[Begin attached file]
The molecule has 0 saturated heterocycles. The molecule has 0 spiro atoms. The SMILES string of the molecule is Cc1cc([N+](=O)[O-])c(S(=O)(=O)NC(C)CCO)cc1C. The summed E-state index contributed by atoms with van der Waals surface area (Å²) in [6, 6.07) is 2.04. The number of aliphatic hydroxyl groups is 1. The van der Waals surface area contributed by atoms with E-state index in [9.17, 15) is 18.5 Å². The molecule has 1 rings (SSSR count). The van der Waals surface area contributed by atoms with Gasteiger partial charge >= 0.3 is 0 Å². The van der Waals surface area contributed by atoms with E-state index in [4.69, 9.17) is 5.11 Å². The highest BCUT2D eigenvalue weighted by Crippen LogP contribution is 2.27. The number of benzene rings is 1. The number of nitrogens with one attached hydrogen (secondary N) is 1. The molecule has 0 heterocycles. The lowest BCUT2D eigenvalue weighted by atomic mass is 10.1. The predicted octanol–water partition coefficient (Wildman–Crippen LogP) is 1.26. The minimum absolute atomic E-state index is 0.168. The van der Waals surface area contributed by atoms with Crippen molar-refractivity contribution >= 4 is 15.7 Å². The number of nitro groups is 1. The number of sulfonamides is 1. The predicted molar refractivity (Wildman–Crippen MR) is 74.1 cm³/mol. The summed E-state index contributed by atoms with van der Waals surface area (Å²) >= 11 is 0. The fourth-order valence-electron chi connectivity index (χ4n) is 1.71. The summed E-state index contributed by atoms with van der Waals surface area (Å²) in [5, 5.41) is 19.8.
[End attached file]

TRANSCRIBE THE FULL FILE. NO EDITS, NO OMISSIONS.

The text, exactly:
The molecule has 0 saturated heterocycles. The molecule has 0 spiro atoms. The SMILES string of the molecule is Cc1cc([N+](=O)[O-])c(S(=O)(=O)NC(C)CCO)cc1C. The summed E-state index contributed by atoms with van der Waals surface area (Å²) in [6, 6.07) is 2.04. The number of aliphatic hydroxyl groups is 1. The van der Waals surface area contributed by atoms with E-state index in [9.17, 15) is 18.5 Å². The molecule has 1 rings (SSSR count). The van der Waals surface area contributed by atoms with Gasteiger partial charge >= 0.3 is 0 Å². The van der Waals surface area contributed by atoms with E-state index in [4.69, 9.17) is 5.11 Å². The highest BCUT2D eigenvalue weighted by Crippen LogP contribution is 2.27. The number of benzene rings is 1. The number of nitrogens with one attached hydrogen (secondary N) is 1. The molecule has 0 heterocycles. The lowest BCUT2D eigenvalue weighted by atomic mass is 10.1. The predicted octanol–water partition coefficient (Wildman–Crippen LogP) is 1.26. The minimum absolute atomic E-state index is 0.168. The van der Waals surface area contributed by atoms with Crippen molar-refractivity contribution >= 4 is 15.7 Å². The number of nitro groups is 1. The number of sulfonamides is 1. The predicted molar refractivity (Wildman–Crippen MR) is 74.1 cm³/mol. The summed E-state index contributed by atoms with van der Waals surface area (Å²) >= 11 is 0. The fourth-order valence-electron chi connectivity index (χ4n) is 1.71. The summed E-state index contributed by atoms with van der Waals surface area (Å²) in [5, 5.41) is 19.8.